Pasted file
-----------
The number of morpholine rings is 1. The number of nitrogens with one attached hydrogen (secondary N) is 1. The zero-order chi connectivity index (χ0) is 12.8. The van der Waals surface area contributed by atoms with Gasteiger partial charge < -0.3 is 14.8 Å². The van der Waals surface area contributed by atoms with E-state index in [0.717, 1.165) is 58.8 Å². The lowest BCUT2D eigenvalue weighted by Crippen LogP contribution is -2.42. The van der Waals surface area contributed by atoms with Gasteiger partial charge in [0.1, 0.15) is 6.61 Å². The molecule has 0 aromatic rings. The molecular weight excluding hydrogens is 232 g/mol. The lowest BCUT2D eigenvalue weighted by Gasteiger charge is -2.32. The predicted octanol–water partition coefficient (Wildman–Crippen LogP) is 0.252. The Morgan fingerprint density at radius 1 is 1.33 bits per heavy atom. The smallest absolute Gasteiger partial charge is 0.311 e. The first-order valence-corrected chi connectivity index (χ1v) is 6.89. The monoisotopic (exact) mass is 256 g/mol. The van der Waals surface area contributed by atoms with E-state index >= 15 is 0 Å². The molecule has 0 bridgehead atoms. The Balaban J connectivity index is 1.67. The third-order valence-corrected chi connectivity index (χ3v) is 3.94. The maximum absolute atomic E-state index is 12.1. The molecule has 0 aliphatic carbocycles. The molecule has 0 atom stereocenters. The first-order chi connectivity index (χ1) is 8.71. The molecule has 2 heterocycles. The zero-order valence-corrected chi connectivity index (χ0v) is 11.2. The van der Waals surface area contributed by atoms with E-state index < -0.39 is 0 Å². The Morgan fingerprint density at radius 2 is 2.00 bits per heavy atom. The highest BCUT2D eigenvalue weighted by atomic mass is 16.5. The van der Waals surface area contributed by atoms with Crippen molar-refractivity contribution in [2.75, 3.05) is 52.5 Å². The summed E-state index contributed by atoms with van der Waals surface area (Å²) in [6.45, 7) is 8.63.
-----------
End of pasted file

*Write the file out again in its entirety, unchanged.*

The number of morpholine rings is 1. The number of nitrogens with one attached hydrogen (secondary N) is 1. The zero-order chi connectivity index (χ0) is 12.8. The van der Waals surface area contributed by atoms with Gasteiger partial charge < -0.3 is 14.8 Å². The van der Waals surface area contributed by atoms with E-state index in [0.717, 1.165) is 58.8 Å². The lowest BCUT2D eigenvalue weighted by Crippen LogP contribution is -2.42. The van der Waals surface area contributed by atoms with Gasteiger partial charge in [0.1, 0.15) is 6.61 Å². The molecule has 0 aromatic rings. The molecular weight excluding hydrogens is 232 g/mol. The lowest BCUT2D eigenvalue weighted by Gasteiger charge is -2.32. The predicted octanol–water partition coefficient (Wildman–Crippen LogP) is 0.252. The Morgan fingerprint density at radius 1 is 1.33 bits per heavy atom. The smallest absolute Gasteiger partial charge is 0.311 e. The first-order valence-corrected chi connectivity index (χ1v) is 6.89. The monoisotopic (exact) mass is 256 g/mol. The van der Waals surface area contributed by atoms with E-state index >= 15 is 0 Å². The molecule has 0 bridgehead atoms. The Balaban J connectivity index is 1.67. The third-order valence-corrected chi connectivity index (χ3v) is 3.94. The maximum absolute atomic E-state index is 12.1. The molecule has 0 aliphatic carbocycles. The molecule has 0 atom stereocenters. The first-order chi connectivity index (χ1) is 8.71. The molecule has 2 heterocycles. The zero-order valence-corrected chi connectivity index (χ0v) is 11.2. The van der Waals surface area contributed by atoms with E-state index < -0.39 is 0 Å². The Morgan fingerprint density at radius 2 is 2.00 bits per heavy atom. The highest BCUT2D eigenvalue weighted by atomic mass is 16.5. The van der Waals surface area contributed by atoms with Crippen molar-refractivity contribution in [2.75, 3.05) is 52.5 Å². The summed E-state index contributed by atoms with van der Waals surface area (Å²) in [6.45, 7) is 8.63.